By Alison January 18, 2010 No Comments 5 Min Read

Though occasionally I fall in love with some of the scrappiest, shabbiest most charming of hand-crafted dolls like those produced by Nicki of Nostalgia at the StoneHouse fame, I have never otherwise been a dolly kinda woman. In fact I would go as far as to say that I find those who are a tiny bit odd, with a special dose of my own brand of bemusement reserved for the kind of dear lady who piles her bed with teddy bears and talks in a squeaky voice when she wants something from her husband.
You see I just cannot fathom the kind of mind that delights too voraciously in the thrills of childhood when there is a whole grown-up world to be explored; the kind of woman channelling her inner child because she imagines it is cute, or the kind of man willing to tolerate the frilly-silly antics of the child-women…

But enough about me and my much sallied aggressive opinion, especially when I am sitting here at my shivery-cold desk with the specific intention of informing you that though I may not be a “dolly kinda woman”, there is a special place in my heart for the Kewpie, love-child of the much talented Rose O’Neill and adored Darling of many a little girl (and grown women!) for almost a century, which mean m’dears that you are more than entitled to declare me something of a hypocrite after the rant that is the first paragraph of this post…

But oh how cute they are: that darling little quiff atop their little round heads! The podgy little hands! The little pot belly so familiar to Mommies across the world! They are just babba’s personified without too much of the “baby made plastic” so typical of the quite terrifying baby doll’s currently on the market, so often now equipped with far too many bodily functions and usually bearing the kind of expression even the most dedicated of pint-sized Mummies couldn’t love…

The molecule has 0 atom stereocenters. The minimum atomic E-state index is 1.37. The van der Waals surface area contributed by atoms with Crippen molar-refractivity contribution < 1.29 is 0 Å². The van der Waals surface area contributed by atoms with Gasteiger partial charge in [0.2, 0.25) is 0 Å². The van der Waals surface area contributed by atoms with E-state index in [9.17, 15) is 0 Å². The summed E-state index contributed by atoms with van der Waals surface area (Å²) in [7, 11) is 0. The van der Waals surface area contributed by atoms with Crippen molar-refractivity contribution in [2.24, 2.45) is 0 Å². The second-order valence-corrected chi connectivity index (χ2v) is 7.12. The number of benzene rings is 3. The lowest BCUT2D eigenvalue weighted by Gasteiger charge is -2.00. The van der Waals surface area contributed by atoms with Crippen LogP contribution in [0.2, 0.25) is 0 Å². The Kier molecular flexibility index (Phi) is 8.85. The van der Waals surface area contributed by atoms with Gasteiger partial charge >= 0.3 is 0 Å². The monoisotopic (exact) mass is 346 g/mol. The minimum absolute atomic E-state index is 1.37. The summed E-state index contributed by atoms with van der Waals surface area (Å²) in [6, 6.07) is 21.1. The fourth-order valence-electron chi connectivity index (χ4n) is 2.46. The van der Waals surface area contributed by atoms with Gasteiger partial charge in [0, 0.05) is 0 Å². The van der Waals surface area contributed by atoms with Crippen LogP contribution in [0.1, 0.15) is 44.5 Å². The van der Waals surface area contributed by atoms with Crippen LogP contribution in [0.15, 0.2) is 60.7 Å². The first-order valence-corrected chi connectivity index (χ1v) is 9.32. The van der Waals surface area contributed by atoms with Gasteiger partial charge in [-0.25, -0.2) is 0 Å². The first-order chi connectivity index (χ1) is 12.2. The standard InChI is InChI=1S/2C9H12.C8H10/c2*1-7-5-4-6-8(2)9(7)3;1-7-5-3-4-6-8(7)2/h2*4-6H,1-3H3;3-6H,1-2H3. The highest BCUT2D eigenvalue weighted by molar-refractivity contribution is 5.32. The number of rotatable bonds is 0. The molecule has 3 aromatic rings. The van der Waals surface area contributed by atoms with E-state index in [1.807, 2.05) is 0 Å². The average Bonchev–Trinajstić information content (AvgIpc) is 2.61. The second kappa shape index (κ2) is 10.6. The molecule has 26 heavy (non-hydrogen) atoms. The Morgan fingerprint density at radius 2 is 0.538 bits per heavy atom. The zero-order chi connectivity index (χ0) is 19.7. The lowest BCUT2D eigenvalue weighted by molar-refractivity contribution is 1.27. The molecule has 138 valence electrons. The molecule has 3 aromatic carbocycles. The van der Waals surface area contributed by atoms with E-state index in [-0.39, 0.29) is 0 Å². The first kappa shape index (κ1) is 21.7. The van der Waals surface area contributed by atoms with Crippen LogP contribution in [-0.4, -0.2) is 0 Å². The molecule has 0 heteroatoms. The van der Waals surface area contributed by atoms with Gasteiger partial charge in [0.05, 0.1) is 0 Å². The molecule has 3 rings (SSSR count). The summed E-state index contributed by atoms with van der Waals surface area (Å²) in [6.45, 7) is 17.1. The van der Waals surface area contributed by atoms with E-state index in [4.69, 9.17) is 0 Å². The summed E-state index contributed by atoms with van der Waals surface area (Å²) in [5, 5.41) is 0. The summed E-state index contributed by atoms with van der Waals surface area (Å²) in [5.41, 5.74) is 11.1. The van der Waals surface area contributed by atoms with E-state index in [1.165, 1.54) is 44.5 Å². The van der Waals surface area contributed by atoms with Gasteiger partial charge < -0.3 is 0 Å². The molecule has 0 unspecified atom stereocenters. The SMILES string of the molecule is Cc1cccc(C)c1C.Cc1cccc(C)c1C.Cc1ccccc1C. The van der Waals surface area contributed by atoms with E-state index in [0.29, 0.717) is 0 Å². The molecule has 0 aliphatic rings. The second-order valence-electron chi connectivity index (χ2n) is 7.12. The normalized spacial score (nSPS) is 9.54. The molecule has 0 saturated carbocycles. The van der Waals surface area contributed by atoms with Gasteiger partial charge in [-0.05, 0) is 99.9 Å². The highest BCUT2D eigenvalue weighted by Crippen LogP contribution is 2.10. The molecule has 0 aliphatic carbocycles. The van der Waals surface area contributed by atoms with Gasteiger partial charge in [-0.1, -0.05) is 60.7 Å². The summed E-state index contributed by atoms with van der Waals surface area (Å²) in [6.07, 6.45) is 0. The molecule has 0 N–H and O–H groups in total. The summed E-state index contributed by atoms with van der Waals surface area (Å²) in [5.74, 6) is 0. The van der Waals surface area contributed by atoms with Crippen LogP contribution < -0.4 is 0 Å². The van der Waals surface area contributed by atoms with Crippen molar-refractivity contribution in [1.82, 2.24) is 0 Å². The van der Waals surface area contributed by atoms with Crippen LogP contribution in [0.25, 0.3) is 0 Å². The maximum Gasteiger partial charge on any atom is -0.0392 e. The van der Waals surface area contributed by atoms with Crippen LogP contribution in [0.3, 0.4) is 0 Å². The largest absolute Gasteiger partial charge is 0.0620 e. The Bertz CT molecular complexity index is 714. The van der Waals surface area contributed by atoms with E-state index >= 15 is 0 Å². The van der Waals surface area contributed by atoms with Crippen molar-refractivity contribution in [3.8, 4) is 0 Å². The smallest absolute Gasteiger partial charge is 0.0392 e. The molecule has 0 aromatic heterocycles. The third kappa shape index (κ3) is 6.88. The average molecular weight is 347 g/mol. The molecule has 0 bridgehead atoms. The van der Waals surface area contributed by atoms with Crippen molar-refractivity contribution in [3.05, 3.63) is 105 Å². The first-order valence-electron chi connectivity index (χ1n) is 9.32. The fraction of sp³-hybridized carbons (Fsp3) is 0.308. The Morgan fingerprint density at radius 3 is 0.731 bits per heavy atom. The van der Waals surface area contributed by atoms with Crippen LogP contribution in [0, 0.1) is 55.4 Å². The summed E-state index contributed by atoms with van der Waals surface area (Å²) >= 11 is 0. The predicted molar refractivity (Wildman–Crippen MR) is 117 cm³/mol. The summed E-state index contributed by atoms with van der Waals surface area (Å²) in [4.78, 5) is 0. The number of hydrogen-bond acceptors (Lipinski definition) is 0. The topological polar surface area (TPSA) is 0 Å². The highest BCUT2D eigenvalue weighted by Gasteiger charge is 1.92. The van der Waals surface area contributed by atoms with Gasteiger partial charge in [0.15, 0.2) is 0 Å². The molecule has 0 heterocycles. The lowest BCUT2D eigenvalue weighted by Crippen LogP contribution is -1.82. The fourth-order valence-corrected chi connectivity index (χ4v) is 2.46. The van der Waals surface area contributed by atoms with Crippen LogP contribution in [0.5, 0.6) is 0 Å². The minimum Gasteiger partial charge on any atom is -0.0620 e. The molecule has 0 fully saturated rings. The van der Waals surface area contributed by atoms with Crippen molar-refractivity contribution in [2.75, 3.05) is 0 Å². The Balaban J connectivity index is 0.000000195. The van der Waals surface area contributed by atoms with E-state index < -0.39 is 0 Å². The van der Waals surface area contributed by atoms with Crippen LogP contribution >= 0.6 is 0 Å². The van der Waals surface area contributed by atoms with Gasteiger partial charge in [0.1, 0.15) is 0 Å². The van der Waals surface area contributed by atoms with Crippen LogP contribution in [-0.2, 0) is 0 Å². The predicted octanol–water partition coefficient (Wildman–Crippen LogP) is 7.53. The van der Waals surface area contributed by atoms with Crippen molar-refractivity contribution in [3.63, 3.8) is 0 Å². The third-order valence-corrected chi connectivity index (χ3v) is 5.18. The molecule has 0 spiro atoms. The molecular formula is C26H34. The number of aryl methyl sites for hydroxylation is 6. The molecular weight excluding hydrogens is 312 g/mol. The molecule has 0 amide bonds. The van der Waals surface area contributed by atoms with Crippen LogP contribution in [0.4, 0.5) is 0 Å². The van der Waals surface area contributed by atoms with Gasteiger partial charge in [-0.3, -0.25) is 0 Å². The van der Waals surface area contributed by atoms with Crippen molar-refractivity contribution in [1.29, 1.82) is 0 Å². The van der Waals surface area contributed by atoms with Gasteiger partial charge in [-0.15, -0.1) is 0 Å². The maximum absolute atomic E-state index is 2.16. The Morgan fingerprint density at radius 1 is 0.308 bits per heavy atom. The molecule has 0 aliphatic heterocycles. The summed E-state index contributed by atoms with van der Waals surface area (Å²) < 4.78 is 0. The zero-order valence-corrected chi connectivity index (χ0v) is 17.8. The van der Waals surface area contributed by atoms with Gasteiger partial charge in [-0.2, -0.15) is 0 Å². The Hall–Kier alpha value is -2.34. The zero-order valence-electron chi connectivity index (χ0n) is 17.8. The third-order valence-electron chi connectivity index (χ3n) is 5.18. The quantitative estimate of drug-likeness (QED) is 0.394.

But more than the dolls themselves I am just mad about Rose O’Neills illustrations. The two above can be downloaded as pages to colour in here and are scrumptiously perfect examples of the way Miss O’Neill was so effortlessly able to capture the heart-wrenching innocence of all our children, while  a quick search for Rose O’Neill on Ebay reveals vintage magazine illustrations, cartoons from KewpieVille and postcards, often accompanied by witty little poems of the kind sure to delight even the most hardened all growed up hearts…

While I hardly think spending one’s time dressing dollies in even the most divine of vintage wares is a suitable past-time for a grown woman (Lordy! Get off your high horse Lady!), even I can imagine inviting a little Kewpie into my home as a celebration of the little girl I used to be, or a reminder of what a little curly quiffed chubster my little Finn once was, because as the poem Rachel Ashwell dedicates to her recently departed Mum in Shabby Chic Interiors suggests, perhaps inside we are all just “bigger little girls”

“Mother is just a little girl who trod my path before me;
Just a bigger, wiser little girl who ran ahead-
Bigger, wiser, stronger girl who always watches o’er me,
One who knows the pitfalls in the rugged road I tread.

Mother is a playmate who will always treat me kindly-
Playmate who will yield me what true happiness demands.
She will never let my feet stray into brambles blindly-
Mother’s just a bigger little girl who understands.

Mother is an older playmate who’ll befriend me-
Yesteryear she travelled in the path thats mine today.
Never need I fear a foe from which she might defend me
Faithful little pal who ran ahead and learned the way.”

P.S: Please note my love of KewPies, does not and will not ever extend to this

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